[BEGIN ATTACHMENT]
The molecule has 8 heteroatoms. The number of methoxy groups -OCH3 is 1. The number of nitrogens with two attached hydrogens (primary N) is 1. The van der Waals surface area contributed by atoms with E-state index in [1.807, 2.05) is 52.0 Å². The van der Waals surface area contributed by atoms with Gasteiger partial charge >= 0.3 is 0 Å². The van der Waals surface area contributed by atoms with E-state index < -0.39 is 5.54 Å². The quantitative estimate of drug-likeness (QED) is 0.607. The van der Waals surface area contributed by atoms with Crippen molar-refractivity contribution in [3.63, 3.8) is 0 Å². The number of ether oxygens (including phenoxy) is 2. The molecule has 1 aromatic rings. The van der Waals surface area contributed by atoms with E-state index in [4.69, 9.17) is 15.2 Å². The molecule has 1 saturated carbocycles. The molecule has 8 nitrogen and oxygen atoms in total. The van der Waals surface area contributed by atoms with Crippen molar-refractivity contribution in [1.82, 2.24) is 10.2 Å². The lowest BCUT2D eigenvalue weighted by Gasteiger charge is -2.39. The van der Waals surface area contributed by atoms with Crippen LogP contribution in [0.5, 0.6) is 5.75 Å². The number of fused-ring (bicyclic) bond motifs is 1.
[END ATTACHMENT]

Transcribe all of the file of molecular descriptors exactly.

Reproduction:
The molecule has 8 heteroatoms. The number of methoxy groups -OCH3 is 1. The number of nitrogens with two attached hydrogens (primary N) is 1. The van der Waals surface area contributed by atoms with E-state index in [1.807, 2.05) is 52.0 Å². The van der Waals surface area contributed by atoms with Gasteiger partial charge >= 0.3 is 0 Å². The van der Waals surface area contributed by atoms with E-state index < -0.39 is 5.54 Å². The quantitative estimate of drug-likeness (QED) is 0.607. The van der Waals surface area contributed by atoms with Crippen molar-refractivity contribution in [3.63, 3.8) is 0 Å². The number of ether oxygens (including phenoxy) is 2. The molecule has 1 aromatic rings. The van der Waals surface area contributed by atoms with E-state index in [4.69, 9.17) is 15.2 Å². The molecule has 1 saturated carbocycles. The molecule has 8 nitrogen and oxygen atoms in total. The van der Waals surface area contributed by atoms with Crippen molar-refractivity contribution in [1.82, 2.24) is 10.2 Å². The lowest BCUT2D eigenvalue weighted by Gasteiger charge is -2.39. The van der Waals surface area contributed by atoms with Crippen LogP contribution in [0.5, 0.6) is 5.75 Å². The number of fused-ring (bicyclic) bond motifs is 1.